While advancing toward the altar, he was startled by a voice proceeding from the quarter whither he was going, and with low and gently-breathed fervor, uttering these words: “Defend him, Heavenly Father! Defend him day and night, from the devices of this wicked man; and, above all, during these hours of revelry and confidence, guard his unshielded breast from treachery and death.” The voice faltered, and added with greater agitation, “Ah, unhappy me, that I should pluck peril on the head of William Wallace!” A figure, which had been hidden by the rails of the altar, with these words rose, and stretching forth her clasped hands, exclaimed, “But Thou, who knowest I had no blame in this, wilt not afflict me by his danger! Thou wilt deliver him, O God, out of the hand of this cruel foe!”
Wallace was not more astonished at hearing that some one in whom he trusted, was his secret enemy, than at seeing Lady Helen in that place at that hour, and addressing Heaven for him. There was something so celestial in the maid, as she stood in her white robes, true emblems of her own innocence, before the divine footstool, that, although her prayers were delivered with a pathos which told they sprung from a heart more than commonly interested in their object, yet every word and look breathed so eloquently the virgin purity of her soul, the hallowed purpose of her petitions, that Wallace, drawn by the sympathy with which kindred virtues ever attract spirit to spirit, did not hesitate to discover himself. He stepped from the shadow which involved him. The pale light of the tapers shone upon his advancing figure. Helen’s eyes fell upon him as she turned round. She was transfixed and silent. He moved forward. “Lady Helen,” said he, in a respectful and even tender voice. At the sound, a fearful rushing of shame seemed to overwhelm her faculties; for she knew not how long he might have been in the church, and that he had not heard her beseech Heaven to make him less the object of her thoughts. She sunk on her knees beside the altar, and covered her face with her hands.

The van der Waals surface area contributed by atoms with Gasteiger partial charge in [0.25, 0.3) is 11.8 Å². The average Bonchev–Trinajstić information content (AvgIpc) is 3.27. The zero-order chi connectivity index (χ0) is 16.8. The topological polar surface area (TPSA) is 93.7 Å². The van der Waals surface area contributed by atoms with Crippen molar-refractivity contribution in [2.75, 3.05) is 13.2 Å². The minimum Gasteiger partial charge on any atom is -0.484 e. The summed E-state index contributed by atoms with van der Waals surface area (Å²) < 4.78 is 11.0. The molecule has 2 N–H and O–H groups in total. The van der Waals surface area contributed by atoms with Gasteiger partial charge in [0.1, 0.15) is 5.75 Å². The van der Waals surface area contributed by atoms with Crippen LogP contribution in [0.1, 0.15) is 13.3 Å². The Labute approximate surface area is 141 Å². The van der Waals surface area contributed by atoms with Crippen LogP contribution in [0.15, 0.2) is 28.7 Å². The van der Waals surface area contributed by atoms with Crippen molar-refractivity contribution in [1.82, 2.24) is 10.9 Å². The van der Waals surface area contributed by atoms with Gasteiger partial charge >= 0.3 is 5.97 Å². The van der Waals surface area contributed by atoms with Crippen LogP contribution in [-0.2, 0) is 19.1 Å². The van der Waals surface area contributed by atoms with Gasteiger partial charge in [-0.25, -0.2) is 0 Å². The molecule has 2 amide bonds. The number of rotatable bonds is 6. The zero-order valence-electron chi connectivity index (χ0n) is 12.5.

The action, the confusion might have betrayed her secret to Wallace. But he only thought of her pious invocations for his safety; he only remembered that it was she who had given a holy grave to the only woman he could ever love; and, full of gratitude, as a pilgrim would approach a saint, he drew near to her. “Holiest of earthly maids,” said he, kneeling down beside her, “in this lonely hour, in the sacred presence of Almighty Purity, receive my soul’s thanks for the prayers I have this moment heard you breathe for me. They are more precious to me, Lady Helen, than the generous plaudits of my country; they are a greater reward to me than would have been the crown with which Scotland sought to endow me, for do they not give me what all the world cannot-the protection of Heaven?”